Murders of tribesman in Ecuador highlight controversy over proposal to auction off section of Amazon rainforest to oil companies
Ecuadorian society is locked in a fierce debate over president Rafael Correa’s move to auction off three million hectares of the Amazon rainforest to international oil companies, including in China.
Correa has come under intense domestic and international pressure over the sale, which seeks to use the country’s oil reserves to reduce the national debt. The South American nation owed an estimated US$7 billion – 10% of its GDP – to China alone as of last summer.
The auction process is now open, and will last until the end of May. The president has made efforts to advertise the sell-off around the world in recent months, sending a delegation to host a series of roadshows in Texas, Paris and finally Beijing on 25 March.
Companies such as China Petrochemical and China National Offshore Oil Corporation were present at the roadshow in Beijing and stand a good chance of winning the contracts. “Chinese companies are really aggressive. In a bidding process, they might present the winning bids,” said Ecuador's secretary of hydrocarbons, Andrés Donoso Fabara.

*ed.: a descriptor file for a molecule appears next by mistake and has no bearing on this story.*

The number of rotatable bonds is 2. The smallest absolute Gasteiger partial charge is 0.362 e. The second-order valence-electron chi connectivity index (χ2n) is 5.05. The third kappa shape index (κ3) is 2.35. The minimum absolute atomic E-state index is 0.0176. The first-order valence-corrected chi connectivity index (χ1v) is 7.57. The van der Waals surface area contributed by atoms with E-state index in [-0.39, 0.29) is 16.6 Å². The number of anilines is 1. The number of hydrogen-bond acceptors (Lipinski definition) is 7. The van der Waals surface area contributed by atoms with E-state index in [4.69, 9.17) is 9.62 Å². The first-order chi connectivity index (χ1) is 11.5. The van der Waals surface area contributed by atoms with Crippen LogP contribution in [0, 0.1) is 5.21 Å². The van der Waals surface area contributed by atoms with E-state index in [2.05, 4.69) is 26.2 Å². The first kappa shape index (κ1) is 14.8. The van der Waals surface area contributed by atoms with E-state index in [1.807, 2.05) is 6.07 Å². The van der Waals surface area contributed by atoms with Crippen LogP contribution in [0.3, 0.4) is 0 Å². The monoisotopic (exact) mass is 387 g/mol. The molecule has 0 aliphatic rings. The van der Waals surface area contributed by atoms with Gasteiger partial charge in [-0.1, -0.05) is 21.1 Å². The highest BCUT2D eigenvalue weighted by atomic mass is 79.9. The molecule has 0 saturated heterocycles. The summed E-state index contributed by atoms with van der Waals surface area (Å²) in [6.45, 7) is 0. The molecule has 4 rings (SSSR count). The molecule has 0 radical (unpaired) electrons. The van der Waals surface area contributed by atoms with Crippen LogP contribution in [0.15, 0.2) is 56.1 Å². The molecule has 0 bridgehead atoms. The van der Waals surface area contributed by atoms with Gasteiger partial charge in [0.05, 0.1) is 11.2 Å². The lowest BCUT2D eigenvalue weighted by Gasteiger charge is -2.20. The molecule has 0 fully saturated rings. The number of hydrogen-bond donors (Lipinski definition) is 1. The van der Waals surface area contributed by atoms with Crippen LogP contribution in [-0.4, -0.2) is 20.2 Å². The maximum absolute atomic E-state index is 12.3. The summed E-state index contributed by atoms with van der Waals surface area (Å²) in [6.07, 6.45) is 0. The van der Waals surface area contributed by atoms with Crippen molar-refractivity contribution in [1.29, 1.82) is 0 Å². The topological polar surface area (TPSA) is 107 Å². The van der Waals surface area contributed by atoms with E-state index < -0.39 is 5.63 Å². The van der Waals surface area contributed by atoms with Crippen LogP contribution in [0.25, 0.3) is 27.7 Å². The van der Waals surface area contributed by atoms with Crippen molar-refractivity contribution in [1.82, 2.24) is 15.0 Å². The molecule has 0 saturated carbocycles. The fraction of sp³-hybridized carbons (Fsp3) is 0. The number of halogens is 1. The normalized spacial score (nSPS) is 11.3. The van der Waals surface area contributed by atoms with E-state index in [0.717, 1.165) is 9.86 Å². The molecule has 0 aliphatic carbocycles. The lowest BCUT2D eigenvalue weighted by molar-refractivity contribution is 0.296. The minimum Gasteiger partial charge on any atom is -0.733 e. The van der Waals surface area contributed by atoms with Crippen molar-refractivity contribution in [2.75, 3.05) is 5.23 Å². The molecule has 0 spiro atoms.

The tour was accompanied by protests from indigenous groups who say the proposed sale threatens their land and livelihoods.
The issue has been brought into even sharper focus in recent weeks following the tragic killing of some 20 members of the Taromenane tribe by members of the Huaorani tribe. Ecuadorian newspapers have been awash with suggestions that the murders, which happened on March 29, are indirectly linked to the presence of oil companies in the area. A report in the Columbian daily, El Commercio, said:
Eduardo Pichilingue, coordinator of the Observatory of Collective Rights, said in an interview broadcast on Radio Vision that the state of war between the two separate societies [huaorani and tagaeri-taromenane] is caused by external influences from the Western world, and has come about because “the politics of the protection of isolated indigenous tribes is incompatible with the country’s extractive oil policy.”
President Correa has hit back, saying that the deaths have “nothing to do with oil companies, it is a problem between tribes.” But many Ecuadorian groups are in any case vehemently opposed to the auction of new land, as they say the end result will be further degradation of the rainforest.
For the complete article, please see Chinadialogue.